Institutional markets represent some of the most lucrative and dependable options for America’s family farmers and ranchers – unfortunately, they can also be among the most challenging to break into. The Kids Eat Local Act
(H.R. 3220, S. 1817), introduced today by Senators Sherrod Brown
(D-OH) and Susan Collins (R-ME) and Representatives Chellie Pingree
(D-ME), Josh Harder
(D-CA), and Jeff Fortenberry (R-NE), would help to break down barriers between school food purchasers and family farmers by simplifying local purchasing guidelines for school meal programs.
By including the Kids Eat Local Act
in the next Child Nutrition Act Reauthorization
, schools would be given a new, easier to use local product specification option through which they could specify “locally grown,” “locally raised” or “locally caught” in their procurement language, and then make the award to the lowest bidder who can meet that product specification.The addition of local product specification would substantially improve opportunities for local producers by providing more flexibility for school districts. The Kids Eat Local Act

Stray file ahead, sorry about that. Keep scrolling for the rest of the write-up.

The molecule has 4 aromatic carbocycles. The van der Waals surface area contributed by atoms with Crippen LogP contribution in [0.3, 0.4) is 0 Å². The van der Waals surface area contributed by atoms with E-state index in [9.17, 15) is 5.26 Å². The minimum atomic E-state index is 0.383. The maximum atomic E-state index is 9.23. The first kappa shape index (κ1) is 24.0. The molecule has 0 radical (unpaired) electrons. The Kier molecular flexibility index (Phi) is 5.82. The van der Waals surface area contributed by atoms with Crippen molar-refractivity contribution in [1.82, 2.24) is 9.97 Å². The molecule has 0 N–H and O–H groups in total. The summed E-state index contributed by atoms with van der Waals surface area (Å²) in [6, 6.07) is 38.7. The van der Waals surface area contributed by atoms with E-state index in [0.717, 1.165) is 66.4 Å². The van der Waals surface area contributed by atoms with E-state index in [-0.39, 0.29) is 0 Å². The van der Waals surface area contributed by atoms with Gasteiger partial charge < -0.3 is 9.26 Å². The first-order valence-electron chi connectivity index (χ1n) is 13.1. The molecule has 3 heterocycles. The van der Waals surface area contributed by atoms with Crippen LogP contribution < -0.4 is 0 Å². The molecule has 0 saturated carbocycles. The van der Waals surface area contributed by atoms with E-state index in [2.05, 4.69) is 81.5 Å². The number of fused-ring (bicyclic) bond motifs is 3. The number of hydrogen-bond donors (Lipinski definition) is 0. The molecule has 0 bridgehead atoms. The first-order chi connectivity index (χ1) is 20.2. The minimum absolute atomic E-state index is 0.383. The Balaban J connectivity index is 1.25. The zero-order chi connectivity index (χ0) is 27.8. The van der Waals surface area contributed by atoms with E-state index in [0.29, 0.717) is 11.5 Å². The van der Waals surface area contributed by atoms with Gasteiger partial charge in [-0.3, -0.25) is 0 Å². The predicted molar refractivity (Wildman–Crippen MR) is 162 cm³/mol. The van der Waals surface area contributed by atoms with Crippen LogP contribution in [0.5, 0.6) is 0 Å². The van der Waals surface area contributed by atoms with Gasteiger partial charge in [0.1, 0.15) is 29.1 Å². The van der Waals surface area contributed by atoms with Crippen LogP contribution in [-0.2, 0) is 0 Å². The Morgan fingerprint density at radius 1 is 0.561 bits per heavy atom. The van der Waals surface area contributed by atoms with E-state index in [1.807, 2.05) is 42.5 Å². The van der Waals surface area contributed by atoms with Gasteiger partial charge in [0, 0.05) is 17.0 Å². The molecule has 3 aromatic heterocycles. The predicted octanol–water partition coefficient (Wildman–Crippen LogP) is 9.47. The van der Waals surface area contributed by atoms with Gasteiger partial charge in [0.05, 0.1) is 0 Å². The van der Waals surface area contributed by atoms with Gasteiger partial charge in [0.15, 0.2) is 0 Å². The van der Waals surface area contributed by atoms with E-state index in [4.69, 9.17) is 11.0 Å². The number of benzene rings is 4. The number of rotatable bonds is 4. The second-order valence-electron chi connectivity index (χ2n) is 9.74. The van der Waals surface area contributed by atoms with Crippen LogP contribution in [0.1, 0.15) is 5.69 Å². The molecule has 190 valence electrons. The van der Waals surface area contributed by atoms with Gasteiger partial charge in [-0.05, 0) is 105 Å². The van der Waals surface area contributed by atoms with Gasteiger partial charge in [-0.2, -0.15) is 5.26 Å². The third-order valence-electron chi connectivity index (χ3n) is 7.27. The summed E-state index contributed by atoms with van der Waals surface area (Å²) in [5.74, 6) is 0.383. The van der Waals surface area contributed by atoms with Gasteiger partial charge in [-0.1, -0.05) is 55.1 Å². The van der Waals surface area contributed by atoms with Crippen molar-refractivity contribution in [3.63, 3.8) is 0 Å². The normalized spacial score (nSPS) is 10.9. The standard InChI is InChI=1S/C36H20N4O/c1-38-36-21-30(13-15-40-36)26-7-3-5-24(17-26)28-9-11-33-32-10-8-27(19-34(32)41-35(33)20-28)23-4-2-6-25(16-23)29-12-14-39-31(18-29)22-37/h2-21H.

would also allow schools flexibility in determining the definition of “local” that best suits their needs.
National Farm to School Network and the National Sustainable Agriculture Coalition thank the bill sponsors in both the Senate and House for introducing the Kids Eat Local Act and paving the way for increased healthy food in schools and new economic opportunities for local farmers. We urge all members of Congress to support this simple, yet significant change and look forward to continue working with our partners and allies as this bill and the Child Nutrition Reauthorization move forward.
Read our full press release here
Learn more about the Kids Eat Local Act here
National Farm to School Network and the National Sustainable Agriculture Coalition are partnering to advance farm to school priorities in the 2019 Child Nutrition Reauthorization, with the shared goal of supporting stronger communities, healthier children and resilient farms.